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Physician’s Resource The physician’s psychoactive medication resource guide 25% of your patients taking an antidepressant will have weight gain and the weight gain is directly caused by the antidepressant.
Citalopram Brand Name (Celexa) Celexa withdrawal. Celexa withdrawal side effects, Celexa withdrawal warnings, Celexa withdrawal precautions, Celexa withdrawal adverse effects, overdose, withdrawal symptoms and Celexa natural alternatives. Before you begin the spiral down with Celexa, try giving your body what it really wants. While taking Celexa or discontinuing Celexa several adverse reactions occur. They can range from anxiety/insomnia to fatigue and debilitating head symptoms. The book How to Get Off Psychiatric Drugs safely by James Harper N.C. describes in detail what to do for your patients. Your patients will also be able to take the step-by-step instructions found in this book and put them to use instantly. This book is written for physicians, pharmacists and patients. You can click here and get the book from Amazon.com Whether you want your patient to remain on Celexa or discontinue Celexa, getting relief from the adverse drug reactions is essential. How to Get Off Psychiatric Celexa Safely has the answers. Celexa Withdrawal and Celexa Side Effects. Latest News: SSRI Antidepressants May Up Stroke Risk After Menopause Date Published: Thursday, December 17th, 2009 Post-menopausal women taking selective serotonin reuptake inhibitor (SSRI) antidepressants have a small, though statistically higher risk of stroke, according to a newly published study. SSRIs include the drugs Prozac, Paxil, Zoloft, Lexapro, and Celexa. Antidepressant use in the US has more than quintupled since the early 1990s, and SSRIs have replaced older medications called tricyclic antidepressants, which can be toxic the heart. According to a press release announcing this latest study, SSRI antidepressants have fewer side effects in general and are known to have aspirin-like effects on bleeding, which could protect against clot- related cardiovascular disorders. But not much is known about how SSRIs affect the heart. This is especially true in the case of postmenopausal women, who are at increased risk for both heart disease and depression. The study, which was published in the December 14 Archives of Internal Medicine, involved 136,000 participants in the Women’s Health Initiative (WHI). None of the women were taking antidepressants when they enrolled in the WHI. The women included in the analysis had their first follow-up visit either one or three years after enrolling in WHI. At that time, 5,500 women reported taking either tricyclic or SSRI antidepressants. After six years, there was no association between antidepressant use and heart disease. However, researchers did find that women taking SSRIs had a 45 percent increase in risk of stroke and a 32 percent increase in risk of dying from any cause during follow up, compared with nonusers. Use of older tricyclic antidepressants wasn’t linked to stroke, but it did increase by 67 percent the risk of death during follow-up. The authors of the study said it wasn’t clear if the increased risk was the result of antidepressants or depression itself. Depression is a known risk factor for cardiovascular problems. “There are a lot of things this study couldn’t tell us, such as whether this risk truly is attributable to the drugs and not to depression itself and whether participants were being treated for depression or for anxiety, which also has cardiovascular risks,” Jordan W. Smoller, MD, ScD, of the Massachusetts General Hospital (MGH) Department of Psychiatry, the study’s lead author, said in a press release. “We also don’t know whether there is any similar association in younger women or in men, since they were not part of this study.” The authors of the study called for more research into the relationship between antidepressants and death.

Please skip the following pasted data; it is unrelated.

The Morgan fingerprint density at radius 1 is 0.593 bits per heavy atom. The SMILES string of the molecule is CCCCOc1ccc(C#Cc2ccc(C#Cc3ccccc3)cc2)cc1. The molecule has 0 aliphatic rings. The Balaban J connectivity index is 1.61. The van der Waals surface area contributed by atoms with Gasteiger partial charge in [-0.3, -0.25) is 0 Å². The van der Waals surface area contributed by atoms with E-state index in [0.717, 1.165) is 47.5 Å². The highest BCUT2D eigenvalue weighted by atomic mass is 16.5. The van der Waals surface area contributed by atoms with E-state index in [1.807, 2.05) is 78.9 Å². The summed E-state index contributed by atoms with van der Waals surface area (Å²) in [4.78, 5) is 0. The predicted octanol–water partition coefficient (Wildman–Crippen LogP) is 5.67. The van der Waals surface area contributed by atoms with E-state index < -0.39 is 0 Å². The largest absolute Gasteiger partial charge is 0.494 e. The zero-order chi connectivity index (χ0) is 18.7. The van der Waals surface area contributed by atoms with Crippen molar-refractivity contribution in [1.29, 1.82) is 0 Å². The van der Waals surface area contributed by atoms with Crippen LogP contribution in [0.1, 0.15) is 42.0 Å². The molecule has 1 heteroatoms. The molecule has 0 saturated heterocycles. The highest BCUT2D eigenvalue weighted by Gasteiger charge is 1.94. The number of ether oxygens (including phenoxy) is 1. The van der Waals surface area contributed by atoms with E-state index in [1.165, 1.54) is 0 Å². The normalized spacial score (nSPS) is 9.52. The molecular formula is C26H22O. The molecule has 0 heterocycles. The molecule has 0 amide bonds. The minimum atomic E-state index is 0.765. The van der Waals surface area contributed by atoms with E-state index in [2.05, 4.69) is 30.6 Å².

Celexa - Alert from the F.D.A. FDA ALERT [07/2005]: Suicidal Thoughts or Actions in Children and Adults Patients with depression or other mental illnesses often think about or attempt suicide. Closely watch anyone taking antidepressants, especially early in treatment or when the dose is changed. Patients who become irritable or anxious, or have new or increased thoughts of suicide or other changes in mood or behavior (or their care givers) should contact their healthcare professional right away. Children Taking antidepressants may increase suicidal thoughts and actions in about 1 out of 50 people 18 years or younger. FDA has approved Zoloft for use in children only if they have obsessive-compulsive disorder. Adults Several recent scientific publications report the possibility of an increased risk for suicidal behavior in adults who are being treated with antidepressant medications. Even before these reports became available, FDA began a complete review of all available data to determine whether there is an increased risk of suicidal thinking or behavior in adults being treated with antidepressant medications. It is expected that this review will take a year or longer to complete. In the meantime, FDA is highlighting that adults being treated with antidepressant medication, particularly those being treated for depression, should be watched closely for worsening of depression and for increased suicidal thinking or behavior. TAction and Clinical Pharmacology Citalopram hydrobromide is a highly selective and potent serotonin (5-hydroxytryptamine 5-HT) reuptake inhibitor with minimal effects on the neuronal reuptake of norepinephrine (NE) and dopamine (DA). The ability of citalopram to potentiate serotonergic activity in the central nervous system via inhibition of the neuronal reuptake of serotonin is thought to be responsible for its antidepressant action. Tolerance to the inhibition of serotonin reuptake is not induced by long term (14 days) treatment of rats with citalopram. Citalopram has no or very low affinity for a series of receptors including serotonin 5-HT 1A , 5-HT 2 , dopamine D 1 , and D 2 , a 1 -, a 2 -, b- adrenergic, histamine H 1 , muscarinic cholinergic, benzodiazepine, gamma aminobutyric acid (GABA) and opioid receptors. Pharmacokinetics Absorption Following the administration of a single oral dose of citalopram (40 mg) to healthy male volunteers, peak blood levels occurred at about 4 hours (range 1 to 6 hours). The absolute bioavailability of citalopram was about 80% (range 52 to 93%) relative to an intravenous dose. Absorption was not affected by food. Distribution After intravenous infusion in healthy male volunteers the apparent volume of distribution (V d )b was about 12 L/kg (range 9-17 L/kg), indicating a pronounced tissue distribution: (V d )b oral was about 17 L/kg (range 14-17 L/kg). The binding of citalopram and its demethylated metabolites to human plasma proteins is about 80%. Steady-state The single- and multiple dose pharmacokinetics of citalopram are linear and dose proportional in a dose range of 10 to 60 mg/day. Steady-state plasma levels are achieved in patients in 1-2 weeks. At a daily dose of 40 mg, the average plasma concentration is about 83 ng/mL (n=114) with a range from 30 to 200 ng/mL. Citalopram does not accumulate during long term treatment. A clear relationship between citalopram plasma levels and therapeutic response or side effects has not been established. Metabolism Citalopram is metabolized in the liver to demethylcitalopram (DCT), didemethylcitalopram (DDCT), citalopram N-oxide and a deaninated propionic acid derivative. In vitro studies show that DCT, DDCT and citalopram-N-oxide also inhibit the neuronal reuptake of serotonin but are less selective and less potent than the parent compound and are of minor clinical importance. Unchanged citalopram is the predominant compound in plasma. In vitro studies indicated that the biotransformation of citalopram to its demethyl metabolites depends on both CYP2C19 and CYP3A4, with a small contribution from CYP2D6. Elimination The elimination half life of citalopram (t 1/2b ) is approximately 37 hours (range 30-42 hours) which allows recommendation of once-daily dosing. The systemic citalopram plasma clearance (Cl 5 ) is 0.33 L/min. Citalopram is eliminated primarily via the liver (85%) and the remainder via the kidneys; approximately 12% (range 6-21%) of the daily dose is excreted in urine as unchanged citalopram. Special Populations: Elderly Patients Elderly patients (4 males and 7 females aged 73-90 years), received a 20 mg/day dose of citalopram for 3-4 weeks. In the elderly, steady state plasma levels were elevated (106 ng/mL), half-life prolonged (1.5-3.75 days) and clearance decreased (0.08-0.3 L/min). Elevation of citalopram plasma levels occurred at an earlier age in females than in males, In this population, lower doses and a lower maximum dose of citalopram are recommended. Reduced Hepatic Function The pharmacokinetics of citalopram were compared in patients with reduced hepatic function (3 female and 6 male patients aged 41-60 years) to those seen in 12 healthy male volunteers (aged 21-43 years), In patients with reduced hepatic function the half-life of citalopram was approximately doubled (83 hours versus 37 hours), steady state citalopram concentrations increased by 61% and oral clearance decreased by 37%. Consequently the use of citalopram in patients with reduced hepatic function should be approached with caution and lower maximal doses should be prescribed (see PRECAUTIONS and DOSAGE AND ADMINISTRATION). Reduced Renal Function In patients with mild to moderate reduction of the renal function (4 females and 3 males, aged 30-55 years), citalopram was being eliminated more slowly than in 12 healthy male volunteers (aged 21-43 years), half-lives being 49 hours versus 37 hours. However, mild to moderate renal impairment had no major influence on the kinetics of citalopram. At present, no information is available for chronic treatment of patients with severely reduced renal function (creatinine clearance <20 mL/min). Indications and Clinical Use Citalopram hydrobromide is indicated for the symptomatic relief of depressive illness. The relapse rate was significantly lower in citalopram-treated patients than in placebo-treated patients in two placebo-controlled studies, that were conducted over a 24-week period in patients who responded to 6 or 8 weeks of acute treatment with citalopram (see CLINICAL TRIALS under ACTION AND CLINICAL PHARMACOLOGY.) Nevertheless, the physician who elects to use citalopram for extended periods should periodically reevaluate the long-term usefulness of the drug for the individual patient. Contraindications Citalopram hydrobromide is contraindicated in patients with known hypersensitivity to citalopram hydrobromide or the excipients of the drug product. Monoamine Oxidase Inhibitors In patients, receiving selective serotonin reuptake inhibitors (SSRIs) in combination with a monoamine oxidase inhibitor (MAOI), there have been reports of serious, sometimes fatal, reactions including hyperthermia, rigidity, myoclonus, autonomic instability with possible rapid fluctuations of vital signs, and mental status changes, including extreme agitation progressing to delirium and coma. These reactions have also been reported in patients who have recently discontinued SSRI treatment and have been started on a MAOI. Some cases presented with features resembling serotonin syndrome. Therefore, it is recommended that citalopram should not be used in combination with a MAOI or within 14 days of discontinuing treatment with a MAOI. Similarly, at least 14 days should elapse after discontinuing citalopram treatment before starting a MAOI. Precautions Suicide The possibility of a suicide attempt is inherent in depression and may persist until remission occurs. Therefore, high risk patients should be closely supervised throughout therapy with Citalopram hydrobromide and consideration should be given to the possible need for hospitalization. In order to minimize the opportunity for overdosage, prescription for citalopram should be written for the smallest quantity of drug consistent with good patient management. Activation of Mania/Hypomania In placebo-controlled trials with citalopram, some of which included patients with bipolar disorder, mania/hypomania was reported in 0.1% of 1027 patents treated with citalopram versus none of the 426 patients treated with placebo. Activation of mania/hypomania has also been reported in a small proportion of patients with major affective disorders treated with other marketed antidepressants. If a patient enters a manic phase, citalopram should be discontinued. Seizures Citalopram has not been systematically evaluated in patients with a seizure disorder. These patients were excluded from clinical studies during the premarketing testing of citalopram. In clinical trials, seizures occurred in 0.25% of patients treated with citalopram and in 0.23% patients treated with placebo. Like other antidepressants, citalopram should be used with caution in patients with a history of seizure disorder. Serotonin Syndrome Rarely, the occurrence of serotonin syndrome has been reported in patients receiving SSRIs. A combination of symptoms, possibly including agitation, confusion, tremor, myoclonus and hyperthermia, may indicate the development of this condition. 5-HT 1  Agonists There have been rare postmarketing reports describing patients with weakness, hyperreflexia and incoordination, following the concomitant use of a SSRI and the antimigraine drug sumatriptan, a 5-HT 1  agonist. Such interaction should be considered if citalopram is to be used in combination with a 5-HT 1  agonist. Hyponatremia Hyponatremia and SIADH (syndrome of inappropriate antidiuretic hormone secretion) have been reported with citalopram use as a rare adverse event. Pregnancy and Nursing Mothers The safety of citalopram during pregnancy and lactation has not been established. Therefore, citalopram should not be used during pregnancy, unless, in the opinion of the physician, the expected benefits to the patient markedly outweigh the possible hazards to the fetus. Citalopram is excreted in human milk. Citalopram should not be administered to nursing mothers unless, in the opinion of the treating physician, the expected benefits to the patient markedly outweigh the possible hazards to the child. Pediatric Use Safety and effectiveness in patients below the age of 18 have not been established. Geriatric Use In premarketing clinical trials, 800 elderly patients (>=65 years of age) have been treated with citalopram. Of these patients 298 were >=75 years old. In a pharmacokinetic study (n=11, age 73 to 90 years), clearance was substantially decreased and half-life prolonged (see PHARMACOKINETICS). In a 6-week placebo-controlled study, approximately equal numbers of patients received citalopram at 20 or 30 mg per day, as the final dose. In about 5% of patients, the final dose was 10 mg per day (see CLINICAL TRIALS). Consequently, elderly patients should be administered lower doses and a lower maximum dose. Hepatic Impairment Citalopram clearance was significantly decreased and plasma concentrations, as well as elimination half-life significantly increased (see PHARMACOKINETICS). Consequently, the use of citalopram in hepatically impaired patients should be approached with caution and a lower maximum dosage is recommended. Renal Impairment No dosage adjustment is needed in patients with mild to moderate renal impairment. To date, no information is available on the pharmacokinetic or pharmacodynamic effects of citalopram in patients with severely reduced renal function (creatinine clearance <20 mL/min). Use in Patients with Cardiac Disease Citalopram has not been systematically evaluated in patients with a recent history of myocardial infarction or unstable heart disease. Patients with these diagnoses were generally excluded from clinical trials during the drugs premarketing assessment. However, the electrocardiograms of patients, who received citalopram in clinical trials, indicate that citalopram was not associated with the development of clinically significant ECG abnormalities. In clinical trials, citalopram caused small but statistically significant decreases in heart rate (see ECG under ADVERSE REACTIONS) Consequently, caution should be observed when citalopram is initiated in patients with pre-existing slow heart rate. Use in Diabetic Patients Citalopram has not been systematically evaluated in diabetic patients since diabetes constituted an exclusion criterion. Although 13 patients did receive insulin during the studies, this number is too small to determine whether citalopram affects the response to insulin. Rare events of hypoglycemia were reported. Citalopram should be used with caution in diabetic patients on insulin or other antidiabetic drugs. Interference with Cognitive and Motor Performance In studies in normal volunteers, citalopram in doses of 40 mg/day did not impair cognitive function or psychomotor performance. However, psychotropic medications may impair judgement, thinking or motor skills. Consequently, patients should be cautioned against driving a car or operating hazardous machinery until they are reasonably certain that citalopram does not affect them adversely. Electroconvulsive Therapy (ECT) The safety and efficacy of the concurrent use of citalopram and ECT have not been studied. Abrupt Discontinuation After 8 weeks of treatment with citalopram, abrupt discontinuation of treatment caused a higher incidence of anxiety, emotional indifference, impaired concentration, headache, migraine, paresthesia, and tremor than was seen in patients who continued on citalopram. These symptoms are not indicative of addiction. Although it is not known whether gradual discontinuation will prevent the discontinuation symptoms, it is recommended that the dosage of citalopram should be tapered off over 1 to 2 weeks. Additional Adverse Events Observed During the Premarketing Evaluation of Citalopram The events listed below include all adverse events that were reported in the overall development program of citalopram (n=3652). All reported events are included except those already listed in Table 1 and those events which occurred in only one patient. It is important to emphasize that, although the events reported occurred during treatment with citalopram, they were not necessarily caused by it. The events are enumerated using the following criteria: frequent: adverse events that occurred on one or more occasions in at least 1/100 patients; infrequent: adverse events that occurred in less than 1/100 patients but at least in 1/1000 patients; rare: adverse events that occurred in fewer than 1/1000 patients. Body as a Whole - General Disorders Frequent: Influenza-like symptoms, nonpathological trauma, pain. Infrequent: Alcohol intolerance, allergic reaction, allergy, chest pain, edema, hot flushes, leg pain, malaise. rigors, syncope. Rare: Peripheral edema, sudden death, traumatic injury. Cardiovascular Disorders Frequent: Postural hypotension, tachycardia. Infrequent: Angina pectoris, arrhythmia. bradycardia, cardiac failure, cerebrovascular disorders, edema dependent, extrasystoles, flushing, hypertension, hypotension, myocardial infarction, myocardial ischemia, peripheral ischemia. Rare: Aggravated hypertension, bundle branch block, cardiac arrest, coronary artery disorder, ECG abnormal, heart disorder, phlebitis, supraventricular extrasystoles. Central and Peripheral Nervous System Disorders Frequent: Migraine, paraesthesia. Infrequent: Abnormal gait, ataxia, convulsions, dysphonia, dystonia, extrapyramidal disorder, hyperkinesia, hypertonia, hypoesthesia, hypokinesia, involuntary muscle contractions, leg cramps, neuralgia, speech disorder, vertigo Rare: Abnormal coordination, convulsions grand mal, hyperesthesia, ptosis, sensory disturbance, stupor. Collagen Disorders Rare: Rheumatoid arthritis. Endocrine Disorders Rare: Goiter, gynecomastia, hypothyroidism. Gastrointestinal System Disorders Frequent: Flatulence. Infrequent: Colitis, dental abscess, dysphagia, eructation, gastritis, gastroenteritis, gastrointestinal disorder (not specified), hemorrhoids, increased saliva, teeth-grinding, toothache. Rare: Appendicitis, esophagitis, gastric ulcer, gastroesophageal reflux, gingivitis, stomatitis, tooth disorder, ulcerative stomatitis. Hematopoietic and Lymphatic Disorders Infrequent: Anemia, epistaxis, leukocytosis, purpura. Rare: Coagulation disorder, gingival bleeding, granuloytopenia, hematoma, leukopenia, lymphadenopathy, lymphocytosis, pulmonary embolism. Liver and Biliary System Disorders. Infrequent: Cholecystitis, cholelithiasis, increased gamma-GT, increased SGPT. Rare: Bilirubinemia, increased SGOT, jaundice. Metabolic and Nutritional Disorders Frequent: Weight decrease, weight increase. Infrequent: Leg edema, xerophthalmia. Rare: Dehydration, edema, hypoglycemia, hypokalemia, increased alkaline phosphatase, obesity, thirst. Musculo-Skeletal System Disorders Infrequent: Arthralgia, arthritis, arthrosis, dystonia, muscle weakness, myalgia. Rare: Bone disorder, bursitis, osteoporosis, tendon disorder. Neoplasm Rare: Breast neoplasm malignant female. Psychiatric Disorders Frequent: Abnormal dreaming, aggravated depression, amnesia, apathy, confusion, depression, impaired concentration, increased appetite, sleep disorder, suicide attempt. Infrequent: Abnormal thinking, aggressive reaction, delusion, depersonalization, drug abuse, drug dependence, emotional lability, euphoria, hallucination, increased libido, manic reaction, neurosis, paranoid reaction, paroniria, psychosis, psychotic depression. Rare: Catatonic reaction, hysteria, personality disorder. Reproductive Disorders, Female Infrequent: Amenorrhea, breast pain, lactation nonpuerperal, menorrhagia, menstrual disorder, premenstrual syndrome, salpingitis, unintended pregnancy, vaginal dryness, vaginitis. Rare: Breast enlargement, vaginal hemorrhage. Reproductive Disorders, Male Infrequent: Penis disorder, prostatic disorder, testis disorder. Resistance Mechanism Disorders Infrequent: Abscess, fungal infection, herpes simplex infection, otitis media, viral infection. Rare: Bacterial infection, moniliasis, sepsis. Respiratory System Disorders Infrequent: Bronchitis, coughing, dyspnea, pneumonia. Rare: Asthma, bronchospasm, increased sputum, laryngitis, pneumonitis, respiratory disorder. Skin and Appendage Disorders Frequent: Pruritus, rash. Infrequent: Acne, alopecia, dermatitis, dry skin, eczema, photosensitivity reaction, psoriasis, rash erythematous, rash maculo-papular, skin discoloration, urticaria. Rare: Cellulitis, decreased sweating, hypertrichosis, melanosis, pruritus ani. Special Senses, Vision, Hearing and Vestibular Disorders Frequent: Abnormal accommodation. Infrequent: Conjunctivitis, earache, eye pain, mydriasis, taste perversion, tinnitus. Rare: Eye abnormality, keratitis, photophobia. Urinary System Disorders Frequent: Polyuria. Infrequent: Abnormal urine, cystitis, hematuria, micturition frequency, urinary incontinence, urinary retention, urinary tract infection. Rare: Dysuria, facial edema, oliguria, renal calculus, renal pain. Events Observed During the Post-Marketing Evaluation of Citalopram It is estimated that approximately 8 million patients have been treated with citalopram since market introduction. The following adverse events have been reported to be temporarily associated with citalopram treatment in at least 3 patients and are not described elsewhere in labeling. Abnormal hepatic function, aggravated condition, aggravated migraine, angioedema, asthma, choreoathetosis, decreased drug level, decreased prothrombin time, dyskinesia, eosinophilia, erythema multiforms, gynecological problems, hepatitis, hyperprolactinemia, hyponatremia, increased drug level, increased prothrombin time, mydriasis, neuroleptic malignant syndrome, neuropathy, pancreatitis, pancytopenia, postural hypotension, serotonin syndrome, SIADH, spontaneous abortion/fetal death, thrombocytopenia, ventricular arrhythmia, Torsade de pointes, withdrawal syndrome.